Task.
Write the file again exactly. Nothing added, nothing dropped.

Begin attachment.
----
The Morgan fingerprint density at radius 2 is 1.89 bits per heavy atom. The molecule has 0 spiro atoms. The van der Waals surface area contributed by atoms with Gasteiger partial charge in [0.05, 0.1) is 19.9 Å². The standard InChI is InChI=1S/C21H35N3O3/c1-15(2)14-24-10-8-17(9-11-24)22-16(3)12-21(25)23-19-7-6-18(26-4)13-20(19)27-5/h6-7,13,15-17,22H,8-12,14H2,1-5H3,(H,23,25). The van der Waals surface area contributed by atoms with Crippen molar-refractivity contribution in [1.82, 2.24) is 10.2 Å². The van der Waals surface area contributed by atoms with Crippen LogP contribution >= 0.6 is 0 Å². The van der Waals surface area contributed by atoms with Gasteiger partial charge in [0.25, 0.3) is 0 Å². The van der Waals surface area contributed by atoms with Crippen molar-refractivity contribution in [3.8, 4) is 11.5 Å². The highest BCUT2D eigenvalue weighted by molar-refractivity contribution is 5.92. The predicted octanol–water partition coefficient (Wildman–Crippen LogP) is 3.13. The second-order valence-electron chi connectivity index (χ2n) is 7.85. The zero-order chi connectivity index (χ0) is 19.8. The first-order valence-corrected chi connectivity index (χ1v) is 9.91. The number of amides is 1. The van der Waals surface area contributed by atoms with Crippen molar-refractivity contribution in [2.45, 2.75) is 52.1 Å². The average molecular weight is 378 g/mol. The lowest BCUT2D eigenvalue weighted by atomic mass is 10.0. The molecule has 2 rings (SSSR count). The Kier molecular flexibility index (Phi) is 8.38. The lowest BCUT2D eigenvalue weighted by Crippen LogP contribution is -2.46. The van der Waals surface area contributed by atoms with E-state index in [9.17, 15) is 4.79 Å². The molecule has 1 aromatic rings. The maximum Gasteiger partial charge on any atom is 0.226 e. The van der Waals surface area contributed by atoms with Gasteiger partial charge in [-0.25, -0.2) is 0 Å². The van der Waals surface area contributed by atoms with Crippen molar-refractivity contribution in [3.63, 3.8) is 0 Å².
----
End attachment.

The Morgan fingerprint density at radius 2 is 1.89 bits per heavy atom. The molecule has 0 spiro atoms. The van der Waals surface area contributed by atoms with Gasteiger partial charge in [0.05, 0.1) is 19.9 Å². The standard InChI is InChI=1S/C21H35N3O3/c1-15(2)14-24-10-8-17(9-11-24)22-16(3)12-21(25)23-19-7-6-18(26-4)13-20(19)27-5/h6-7,13,15-17,22H,8-12,14H2,1-5H3,(H,23,25). The van der Waals surface area contributed by atoms with Crippen molar-refractivity contribution in [1.82, 2.24) is 10.2 Å². The van der Waals surface area contributed by atoms with Crippen LogP contribution >= 0.6 is 0 Å². The van der Waals surface area contributed by atoms with Gasteiger partial charge in [0.25, 0.3) is 0 Å². The van der Waals surface area contributed by atoms with Crippen molar-refractivity contribution in [3.8, 4) is 11.5 Å². The highest BCUT2D eigenvalue weighted by molar-refractivity contribution is 5.92. The predicted octanol–water partition coefficient (Wildman–Crippen LogP) is 3.13. The second-order valence-electron chi connectivity index (χ2n) is 7.85. The zero-order chi connectivity index (χ0) is 19.8. The first-order valence-corrected chi connectivity index (χ1v) is 9.91. The number of amides is 1. The van der Waals surface area contributed by atoms with Crippen molar-refractivity contribution in [2.45, 2.75) is 52.1 Å². The average molecular weight is 378 g/mol. The lowest BCUT2D eigenvalue weighted by atomic mass is 10.0. The molecule has 2 rings (SSSR count). The Kier molecular flexibility index (Phi) is 8.38. The lowest BCUT2D eigenvalue weighted by Crippen LogP contribution is -2.46. The van der Waals surface area contributed by atoms with E-state index in [9.17, 15) is 4.79 Å². The molecule has 1 aromatic rings. The maximum Gasteiger partial charge on any atom is 0.226 e. The van der Waals surface area contributed by atoms with Gasteiger partial charge in [-0.25, -0.2) is 0 Å². The van der Waals surface area contributed by atoms with Crippen molar-refractivity contribution in [3.63, 3.8) is 0 Å².